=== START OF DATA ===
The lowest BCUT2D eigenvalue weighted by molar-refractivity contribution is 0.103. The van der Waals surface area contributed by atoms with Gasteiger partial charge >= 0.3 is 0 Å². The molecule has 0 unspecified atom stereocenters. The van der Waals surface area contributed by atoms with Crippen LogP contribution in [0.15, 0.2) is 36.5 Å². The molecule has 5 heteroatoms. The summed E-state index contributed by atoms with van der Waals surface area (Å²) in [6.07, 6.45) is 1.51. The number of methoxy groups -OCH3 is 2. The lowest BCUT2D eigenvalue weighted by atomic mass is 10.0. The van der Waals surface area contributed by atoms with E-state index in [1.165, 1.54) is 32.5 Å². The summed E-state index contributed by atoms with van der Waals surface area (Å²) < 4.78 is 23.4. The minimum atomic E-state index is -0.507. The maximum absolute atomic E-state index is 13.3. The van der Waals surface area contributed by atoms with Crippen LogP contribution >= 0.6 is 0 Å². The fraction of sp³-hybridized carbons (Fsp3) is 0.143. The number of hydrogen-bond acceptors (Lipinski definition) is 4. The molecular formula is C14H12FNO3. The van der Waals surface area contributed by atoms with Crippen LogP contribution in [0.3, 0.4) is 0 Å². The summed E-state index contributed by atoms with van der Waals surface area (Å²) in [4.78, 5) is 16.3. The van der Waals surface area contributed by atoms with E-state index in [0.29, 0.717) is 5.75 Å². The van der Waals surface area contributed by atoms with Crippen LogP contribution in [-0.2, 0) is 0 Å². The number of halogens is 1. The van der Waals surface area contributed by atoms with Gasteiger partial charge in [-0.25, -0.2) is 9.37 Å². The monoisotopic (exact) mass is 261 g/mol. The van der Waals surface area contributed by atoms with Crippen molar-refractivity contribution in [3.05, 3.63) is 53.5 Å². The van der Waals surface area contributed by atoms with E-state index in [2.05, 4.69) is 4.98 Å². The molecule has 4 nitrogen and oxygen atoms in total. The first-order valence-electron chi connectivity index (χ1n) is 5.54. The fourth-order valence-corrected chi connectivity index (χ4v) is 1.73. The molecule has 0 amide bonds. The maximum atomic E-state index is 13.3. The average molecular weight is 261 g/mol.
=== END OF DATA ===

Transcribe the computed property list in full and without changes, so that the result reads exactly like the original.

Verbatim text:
The lowest BCUT2D eigenvalue weighted by molar-refractivity contribution is 0.103. The van der Waals surface area contributed by atoms with Gasteiger partial charge >= 0.3 is 0 Å². The molecule has 0 unspecified atom stereocenters. The van der Waals surface area contributed by atoms with Crippen LogP contribution in [0.15, 0.2) is 36.5 Å². The molecule has 5 heteroatoms. The summed E-state index contributed by atoms with van der Waals surface area (Å²) in [6.07, 6.45) is 1.51. The number of methoxy groups -OCH3 is 2. The lowest BCUT2D eigenvalue weighted by atomic mass is 10.0. The van der Waals surface area contributed by atoms with E-state index in [1.165, 1.54) is 32.5 Å². The summed E-state index contributed by atoms with van der Waals surface area (Å²) < 4.78 is 23.4. The minimum atomic E-state index is -0.507. The maximum absolute atomic E-state index is 13.3. The van der Waals surface area contributed by atoms with Crippen LogP contribution >= 0.6 is 0 Å². The fraction of sp³-hybridized carbons (Fsp3) is 0.143. The number of hydrogen-bond acceptors (Lipinski definition) is 4. The molecular formula is C14H12FNO3. The van der Waals surface area contributed by atoms with Crippen LogP contribution in [0.3, 0.4) is 0 Å². The summed E-state index contributed by atoms with van der Waals surface area (Å²) in [4.78, 5) is 16.3. The van der Waals surface area contributed by atoms with E-state index in [0.29, 0.717) is 5.75 Å². The van der Waals surface area contributed by atoms with Crippen LogP contribution in [-0.2, 0) is 0 Å². The number of halogens is 1. The van der Waals surface area contributed by atoms with Gasteiger partial charge in [-0.25, -0.2) is 9.37 Å². The monoisotopic (exact) mass is 261 g/mol. The van der Waals surface area contributed by atoms with Crippen molar-refractivity contribution in [3.05, 3.63) is 53.5 Å². The van der Waals surface area contributed by atoms with E-state index in [2.05, 4.69) is 4.98 Å². The molecule has 4 nitrogen and oxygen atoms in total. The first-order valence-electron chi connectivity index (χ1n) is 5.54. The fourth-order valence-corrected chi connectivity index (χ4v) is 1.73. The molecule has 0 amide bonds. The maximum atomic E-state index is 13.3. The average molecular weight is 261 g/mol.